Biodiversity Information Science and Standards : Conference Abstract
Conference Abstract
The Microbial Antarctic Resource System: Integrating discoverability and preservation of environmentally-annotated microbial 'omics data
expand article infoMaxime Sweetlove, Yi Ming Gan, Alison Murray§, Anton Van de Putte
‡ Royal Belgian Institute of Natural Sciences, Brussels, Belgium
§ DRI, RenoReno, United States of America
Open Access


Microbial organisms - including Archaea, Bacteria and unicellular Eukaryota - collectively dominate the Earth in terms of bio- and functional diversity. Their study, often constrained by technology, has strongly benefited from the recent advancements in high-throughput DNA sequencing techniques. The vast amounts of microbial data generated in the wake of these developments, however, remains severely underrepresented on open access biodiversity data repositories (e.g. the Global Biodiversity Information Facility; GBIF). Moreover, when sequencing data has been made publicly available, is often poorly annotated with metadata and environmental variables, making it difficult to find or query. Therefore, the microbial Antarctic Resource System (mARS) aims to fill this lacuna by documenting and geo-referencing microbial datasets and linking the sequence data in the International Nucleotide Sequence Database Collaboration (INSDC) repositories with the associated environmental measurements on mARS, which is aimed to be interoperable with both INSDC and GBIF. This way, mARS helps to preserve environmental data and the metadata that is crucial for the correct processing and interpretation of sequence data, while it also connects researchers via its webportal to the existing wealth of molecular information, and allows these datasets to be more effectively accessed. Given the general complexity of microbial ecological datasets, mARS needs to operate between different data archiving standards, such as MIxS (see, which is oriented towards DNA sequence data, and the biodiversity-based DarwinCore standard.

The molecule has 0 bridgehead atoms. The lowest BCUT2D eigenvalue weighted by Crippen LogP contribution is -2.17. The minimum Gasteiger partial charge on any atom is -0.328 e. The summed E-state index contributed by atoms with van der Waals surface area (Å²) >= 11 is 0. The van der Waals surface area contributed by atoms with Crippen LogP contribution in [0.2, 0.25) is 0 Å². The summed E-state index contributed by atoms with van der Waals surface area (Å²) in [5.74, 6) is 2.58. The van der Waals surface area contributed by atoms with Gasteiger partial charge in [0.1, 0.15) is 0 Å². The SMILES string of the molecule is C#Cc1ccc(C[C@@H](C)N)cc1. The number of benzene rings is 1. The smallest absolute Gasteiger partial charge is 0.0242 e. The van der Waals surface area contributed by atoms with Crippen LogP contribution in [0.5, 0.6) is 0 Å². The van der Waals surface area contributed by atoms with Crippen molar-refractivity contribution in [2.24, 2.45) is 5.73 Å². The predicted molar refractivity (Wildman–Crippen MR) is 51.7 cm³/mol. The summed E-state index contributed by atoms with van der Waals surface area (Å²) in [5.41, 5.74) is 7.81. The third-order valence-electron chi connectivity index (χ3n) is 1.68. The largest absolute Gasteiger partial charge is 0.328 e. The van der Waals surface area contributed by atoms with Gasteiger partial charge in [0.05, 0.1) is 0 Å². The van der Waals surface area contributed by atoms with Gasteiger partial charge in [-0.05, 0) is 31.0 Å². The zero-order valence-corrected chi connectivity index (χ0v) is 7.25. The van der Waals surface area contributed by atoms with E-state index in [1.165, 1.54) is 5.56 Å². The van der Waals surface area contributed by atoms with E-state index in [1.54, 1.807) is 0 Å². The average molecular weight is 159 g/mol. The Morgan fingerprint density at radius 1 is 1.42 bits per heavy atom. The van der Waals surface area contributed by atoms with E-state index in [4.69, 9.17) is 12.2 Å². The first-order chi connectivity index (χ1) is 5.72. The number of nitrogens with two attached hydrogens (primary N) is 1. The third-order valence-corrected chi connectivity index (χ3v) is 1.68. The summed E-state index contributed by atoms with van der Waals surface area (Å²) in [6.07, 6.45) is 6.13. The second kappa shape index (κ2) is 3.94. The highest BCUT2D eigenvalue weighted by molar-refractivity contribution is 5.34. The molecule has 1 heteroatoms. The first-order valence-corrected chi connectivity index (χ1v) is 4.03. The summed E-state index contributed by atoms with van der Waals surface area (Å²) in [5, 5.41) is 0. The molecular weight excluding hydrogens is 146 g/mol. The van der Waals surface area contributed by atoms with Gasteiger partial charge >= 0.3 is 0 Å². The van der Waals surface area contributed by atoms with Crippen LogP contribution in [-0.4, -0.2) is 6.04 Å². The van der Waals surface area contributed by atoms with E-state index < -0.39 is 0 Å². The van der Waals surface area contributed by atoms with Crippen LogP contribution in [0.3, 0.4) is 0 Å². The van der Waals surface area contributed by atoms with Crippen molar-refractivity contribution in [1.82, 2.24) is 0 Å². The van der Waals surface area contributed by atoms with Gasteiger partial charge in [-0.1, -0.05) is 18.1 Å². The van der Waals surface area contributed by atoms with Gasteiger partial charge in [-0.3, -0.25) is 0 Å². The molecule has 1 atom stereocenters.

Currently, mARS tries to address the challenges of integrating microbial data with these existing systems as well as connecting with the communities behind them, by documenting the datasets on GBIF's extensions or investigate the feasibility of routinely processing raw sequence data into occurrence datasets using the open computing facilities offered by the European Molecular Biology Laboratory's (EMBL) MGnify resource.


data archiving, Antarctica, microorganisms, Bacteria, Archaea, Eukaryota, MIxS, DarwinCore

Presenting author

Maxime Sweetlove

Presented at

Biodiversity_Next 2019

Hosting institution

Royal Belgian Institute of Natural Sciences

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